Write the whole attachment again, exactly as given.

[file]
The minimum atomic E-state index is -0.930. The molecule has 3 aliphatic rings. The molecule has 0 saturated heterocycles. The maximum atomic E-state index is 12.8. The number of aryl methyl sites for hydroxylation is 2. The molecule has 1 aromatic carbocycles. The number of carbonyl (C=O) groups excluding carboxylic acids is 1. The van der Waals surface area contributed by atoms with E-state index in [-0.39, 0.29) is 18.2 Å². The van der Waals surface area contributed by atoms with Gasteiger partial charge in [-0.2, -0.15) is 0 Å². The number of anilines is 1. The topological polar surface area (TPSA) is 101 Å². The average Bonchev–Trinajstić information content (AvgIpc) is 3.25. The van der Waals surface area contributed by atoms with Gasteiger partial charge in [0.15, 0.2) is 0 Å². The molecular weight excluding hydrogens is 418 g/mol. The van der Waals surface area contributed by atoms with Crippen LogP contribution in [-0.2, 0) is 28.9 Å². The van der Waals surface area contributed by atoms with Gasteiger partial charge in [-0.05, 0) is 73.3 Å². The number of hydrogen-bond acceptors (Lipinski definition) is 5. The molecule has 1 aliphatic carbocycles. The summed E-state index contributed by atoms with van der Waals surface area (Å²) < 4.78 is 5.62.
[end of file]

The minimum atomic E-state index is -0.930. The molecule has 3 aliphatic rings. The molecule has 0 saturated heterocycles. The maximum atomic E-state index is 12.8. The number of aryl methyl sites for hydroxylation is 2. The molecule has 1 aromatic carbocycles. The number of carbonyl (C=O) groups excluding carboxylic acids is 1. The van der Waals surface area contributed by atoms with E-state index in [-0.39, 0.29) is 18.2 Å². The van der Waals surface area contributed by atoms with Gasteiger partial charge in [-0.2, -0.15) is 0 Å². The number of anilines is 1. The topological polar surface area (TPSA) is 101 Å². The average Bonchev–Trinajstić information content (AvgIpc) is 3.25. The van der Waals surface area contributed by atoms with Gasteiger partial charge in [0.15, 0.2) is 0 Å². The molecular weight excluding hydrogens is 418 g/mol. The van der Waals surface area contributed by atoms with Crippen LogP contribution in [-0.2, 0) is 28.9 Å². The van der Waals surface area contributed by atoms with Gasteiger partial charge in [-0.05, 0) is 73.3 Å². The number of hydrogen-bond acceptors (Lipinski definition) is 5. The molecule has 1 aliphatic carbocycles. The summed E-state index contributed by atoms with van der Waals surface area (Å²) < 4.78 is 5.62.